Small charities and the IRS' new streamlined exemption process. Organizations with annual gross receipts of $200,000 and assets of $500,000 or less seeking to qualify as tax exempt organizations may soon have an alternative to the current 26 page form for requesting such an exemption. The IRS is in the process of finalizing Form 1023-EZ which is anticipated to be a 2 page form that should simplify the filing and time required to receive approval of the requested exemption.
Are you the owner of a foreign account?
A U.S. citizen with a foreign account with a total value exceeding $10,000 at any time during 2013 is required to file FinCEN Form 114 no later than June 30, 2014. The form can only be filed electronically. The form is available at irs.gov. Filing Form 8938 with your 2013 tax return does not serve as a substitut for FinCen Form 114.
Do you qualify for a deductible Health Savings Account (HSA) contribution for 2014?
If your current health insurance plan has a minimum policy deductible of $2,500 for families or $1,250 for single coverage you may be eligible to make a tax deductible contribution to an HSA. If you qualifiy the contribution limits are $6,500 and $3,250 for family coverage and individual coverage, respectfully. If you were born prior to 1961 there is an additional $1,000 of permitted contribution.
Consider making qualified charitable distributions from IRAs if you are age 70 ½ or older. Taxpayers age 70 ½ or older may make tax-free IRA distributions to charities of up to $100,000. While an itemized deduction may not be taken for the contribution there is also no income recognized because of the IRA distribution. Additionally, qualified charitable distributions apply toward satisfaction of an individual’s required minimum distribution (RMD) for the year.
IRS telephone impersonation scam grows.
The IRS telephone impersonation scam is pervasive and growing. Criminals use fake names, provide bogus IRS badge numbers and alter caller ID numbers to make it look like the IRS is calling. Intended victims are threatened with
imprisonment or deportation if they do not make immediate payment of purported
tax debts. Often, criminals demand payment by prepaid debit cards. The typical loss is between $5,000 and $7,000. According to Treasury Inspector General for Tax Administration (TIGTA), criminals will sometimes call a second or third time claiming to be from a law enforcement agency in an attempt to make the first call appear legitimate. In some cases, intended victims have reported to the IRS and TIGTA that criminals knew their Social Security numbers. Individuals can report IRS impersonation calls to TIGTA by going to its website (https://www.treasury.gov/tigta/contact_report_scam.shtml) or calling (800) 366-4484. The IRS and the Federal Trade Commission are also tracking telephone impersonation scams and identity theft schemes.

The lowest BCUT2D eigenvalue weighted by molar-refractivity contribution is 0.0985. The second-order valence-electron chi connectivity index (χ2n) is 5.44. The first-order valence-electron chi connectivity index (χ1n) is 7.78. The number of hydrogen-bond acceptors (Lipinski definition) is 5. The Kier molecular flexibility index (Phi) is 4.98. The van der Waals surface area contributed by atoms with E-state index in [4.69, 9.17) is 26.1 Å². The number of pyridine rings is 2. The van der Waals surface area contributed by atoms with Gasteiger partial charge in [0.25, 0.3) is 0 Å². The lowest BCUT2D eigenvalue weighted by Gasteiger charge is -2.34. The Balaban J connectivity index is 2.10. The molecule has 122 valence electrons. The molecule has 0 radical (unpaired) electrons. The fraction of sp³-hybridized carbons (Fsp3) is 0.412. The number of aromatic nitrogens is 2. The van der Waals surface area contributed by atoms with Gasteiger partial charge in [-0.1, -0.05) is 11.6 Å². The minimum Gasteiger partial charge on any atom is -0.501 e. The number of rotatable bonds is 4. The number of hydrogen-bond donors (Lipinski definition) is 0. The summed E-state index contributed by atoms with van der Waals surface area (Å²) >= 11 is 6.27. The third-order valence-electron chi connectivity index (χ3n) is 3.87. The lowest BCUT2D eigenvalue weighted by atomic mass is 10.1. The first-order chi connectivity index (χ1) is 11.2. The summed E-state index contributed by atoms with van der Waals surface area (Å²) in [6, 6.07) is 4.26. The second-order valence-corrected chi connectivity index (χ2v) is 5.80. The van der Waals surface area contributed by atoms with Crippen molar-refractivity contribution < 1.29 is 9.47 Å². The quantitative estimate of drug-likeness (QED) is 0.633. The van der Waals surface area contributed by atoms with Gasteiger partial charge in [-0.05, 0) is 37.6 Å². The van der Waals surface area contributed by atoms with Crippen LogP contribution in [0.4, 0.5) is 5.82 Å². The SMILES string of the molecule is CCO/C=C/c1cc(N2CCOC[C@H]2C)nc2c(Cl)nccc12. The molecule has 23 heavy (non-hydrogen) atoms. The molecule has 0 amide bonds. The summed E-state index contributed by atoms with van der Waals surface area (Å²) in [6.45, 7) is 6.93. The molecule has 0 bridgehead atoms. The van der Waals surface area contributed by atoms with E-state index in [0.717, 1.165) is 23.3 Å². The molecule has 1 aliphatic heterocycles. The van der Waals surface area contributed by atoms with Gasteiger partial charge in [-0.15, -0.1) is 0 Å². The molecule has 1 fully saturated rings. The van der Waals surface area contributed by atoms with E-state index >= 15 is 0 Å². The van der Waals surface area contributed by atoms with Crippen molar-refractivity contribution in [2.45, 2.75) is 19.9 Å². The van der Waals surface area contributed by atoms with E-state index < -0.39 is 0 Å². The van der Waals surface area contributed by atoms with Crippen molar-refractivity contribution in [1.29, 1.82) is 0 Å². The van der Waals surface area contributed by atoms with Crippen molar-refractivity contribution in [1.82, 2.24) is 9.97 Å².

Do you qualify for a deductible Health Savings Account (HSA) contribution for 2019?
If your current health insurance plan has a minimum policy deductible of $2,700 for families or $1,350 for single coverage you may be eligible to make a tax deductible contribution to an HSA. If you qualify the contribution limits are $7,000 and $3,500 for family coverage and individual coverage, respectfully. HSA holders 55 years and older may be eligible to contribute an additional $1,000.
Did you know?
IRS statistics show that for the 2015 tax year:
Top 1% (adjusted gross income of $480,930 or higher) paid 39.04% of federal income taxes.
Top 5% (adjusted gross income of $195,778 or higher) paid 59.58% of federal income taxes.
Top 10% (adjusted gross income of $138,031 or higher) paid 70.59% of federal income taxes.
Top 25% (adjusted gross income of $79,655 or higher) paid 86.62% of federal income taxes.
The bottom 50% paid 2.83% of total federal income taxes in 2015.
IRS Forms & Publications:
State of Florida sales tax:
State of Florida annual report:
Volusia County Property Appraiser:
Volusia County Clerk of Court:
Track My Refund:
Entertainment and Fringe Benefits: Prior to 2018 deductions for entertainment were limited to 50%. Under the tax reform law signed in December 2017, the rules for deducting business meals and entertainment were changed significantly. Under the new rules, with very limited exceptions, no deduction is allowed for business entertainment expenses. Meals that were formerly fully deductible, such as those provided by an in-house cafeteria or otherwise provided on site for the convenience of the employer, are now subject to the 50% limitation. Previously treated as de minimis employee fringe benefits items such as coffee, drinks, snacks and other food items are now also subject to the 50% limit. The new law provides some narrow exceptions to the entertainment limitation in the case of certain recreational events for employees, such as holiday parties. It is important that businesses separate their expenses into the various categories for 2019 and future years to ensure that expenses are deducted at the fullest allowable amounts. Businesses should consider how they approach any new contracts for events that involve both entertainment and food. By separately pricing the entertainment and food portions of contracts, they may be able to recognize a significant tax savings.